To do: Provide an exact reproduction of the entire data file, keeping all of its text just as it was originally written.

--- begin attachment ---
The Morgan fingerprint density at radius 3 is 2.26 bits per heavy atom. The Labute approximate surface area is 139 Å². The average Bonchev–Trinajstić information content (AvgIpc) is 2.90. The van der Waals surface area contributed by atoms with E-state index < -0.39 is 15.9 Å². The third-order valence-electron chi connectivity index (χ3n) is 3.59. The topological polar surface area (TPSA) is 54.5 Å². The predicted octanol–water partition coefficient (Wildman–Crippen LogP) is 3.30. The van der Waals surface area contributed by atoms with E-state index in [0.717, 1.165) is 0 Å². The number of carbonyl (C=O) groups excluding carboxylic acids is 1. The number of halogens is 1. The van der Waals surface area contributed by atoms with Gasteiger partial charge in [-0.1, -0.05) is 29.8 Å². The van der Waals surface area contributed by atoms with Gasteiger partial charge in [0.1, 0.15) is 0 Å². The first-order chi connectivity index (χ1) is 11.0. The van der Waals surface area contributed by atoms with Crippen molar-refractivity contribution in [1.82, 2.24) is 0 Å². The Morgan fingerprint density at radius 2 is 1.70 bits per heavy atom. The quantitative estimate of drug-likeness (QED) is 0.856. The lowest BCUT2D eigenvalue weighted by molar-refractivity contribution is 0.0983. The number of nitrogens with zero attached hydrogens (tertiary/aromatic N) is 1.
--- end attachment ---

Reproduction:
The Morgan fingerprint density at radius 3 is 2.26 bits per heavy atom. The Labute approximate surface area is 139 Å². The average Bonchev–Trinajstić information content (AvgIpc) is 2.90. The van der Waals surface area contributed by atoms with E-state index < -0.39 is 15.9 Å². The third-order valence-electron chi connectivity index (χ3n) is 3.59. The topological polar surface area (TPSA) is 54.5 Å². The predicted octanol–water partition coefficient (Wildman–Crippen LogP) is 3.30. The van der Waals surface area contributed by atoms with E-state index in [0.717, 1.165) is 0 Å². The number of carbonyl (C=O) groups excluding carboxylic acids is 1. The number of halogens is 1. The van der Waals surface area contributed by atoms with Gasteiger partial charge in [-0.1, -0.05) is 29.8 Å². The van der Waals surface area contributed by atoms with Gasteiger partial charge in [0.1, 0.15) is 0 Å². The first-order chi connectivity index (χ1) is 11.0. The van der Waals surface area contributed by atoms with Crippen molar-refractivity contribution in [1.82, 2.24) is 0 Å². The Morgan fingerprint density at radius 2 is 1.70 bits per heavy atom. The quantitative estimate of drug-likeness (QED) is 0.856. The lowest BCUT2D eigenvalue weighted by molar-refractivity contribution is 0.0983. The number of nitrogens with zero attached hydrogens (tertiary/aromatic N) is 1.